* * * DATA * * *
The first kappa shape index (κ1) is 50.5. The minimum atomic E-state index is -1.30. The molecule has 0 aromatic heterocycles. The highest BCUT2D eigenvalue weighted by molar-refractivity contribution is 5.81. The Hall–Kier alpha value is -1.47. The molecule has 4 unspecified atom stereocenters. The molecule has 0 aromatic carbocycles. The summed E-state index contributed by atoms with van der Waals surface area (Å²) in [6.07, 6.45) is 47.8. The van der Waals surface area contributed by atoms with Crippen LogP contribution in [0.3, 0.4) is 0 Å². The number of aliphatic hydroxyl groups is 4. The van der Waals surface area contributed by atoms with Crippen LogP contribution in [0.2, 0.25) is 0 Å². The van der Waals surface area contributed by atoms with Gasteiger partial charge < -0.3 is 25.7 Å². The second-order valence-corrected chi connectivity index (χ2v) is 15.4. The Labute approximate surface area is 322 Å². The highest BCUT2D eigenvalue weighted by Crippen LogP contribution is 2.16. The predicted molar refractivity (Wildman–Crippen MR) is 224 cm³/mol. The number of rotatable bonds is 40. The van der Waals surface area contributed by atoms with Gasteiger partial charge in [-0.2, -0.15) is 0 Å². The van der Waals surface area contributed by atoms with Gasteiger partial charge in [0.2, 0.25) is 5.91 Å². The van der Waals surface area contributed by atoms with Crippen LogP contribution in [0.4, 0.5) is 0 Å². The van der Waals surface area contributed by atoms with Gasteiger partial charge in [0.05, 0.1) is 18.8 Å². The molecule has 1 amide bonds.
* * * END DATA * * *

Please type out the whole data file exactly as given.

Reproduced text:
The first kappa shape index (κ1) is 50.5. The minimum atomic E-state index is -1.30. The molecule has 0 aromatic heterocycles. The highest BCUT2D eigenvalue weighted by molar-refractivity contribution is 5.81. The Hall–Kier alpha value is -1.47. The molecule has 4 unspecified atom stereocenters. The molecule has 0 aromatic carbocycles. The summed E-state index contributed by atoms with van der Waals surface area (Å²) in [6.07, 6.45) is 47.8. The van der Waals surface area contributed by atoms with Crippen LogP contribution in [0.3, 0.4) is 0 Å². The number of aliphatic hydroxyl groups is 4. The van der Waals surface area contributed by atoms with Crippen LogP contribution in [0.2, 0.25) is 0 Å². The van der Waals surface area contributed by atoms with Gasteiger partial charge < -0.3 is 25.7 Å². The second-order valence-corrected chi connectivity index (χ2v) is 15.4. The Labute approximate surface area is 322 Å². The highest BCUT2D eigenvalue weighted by Crippen LogP contribution is 2.16. The predicted molar refractivity (Wildman–Crippen MR) is 224 cm³/mol. The number of rotatable bonds is 40. The van der Waals surface area contributed by atoms with Gasteiger partial charge in [-0.2, -0.15) is 0 Å². The van der Waals surface area contributed by atoms with Gasteiger partial charge in [0.2, 0.25) is 5.91 Å². The van der Waals surface area contributed by atoms with Crippen LogP contribution in [0.4, 0.5) is 0 Å². The van der Waals surface area contributed by atoms with Gasteiger partial charge in [0.05, 0.1) is 18.8 Å². The molecule has 1 amide bonds.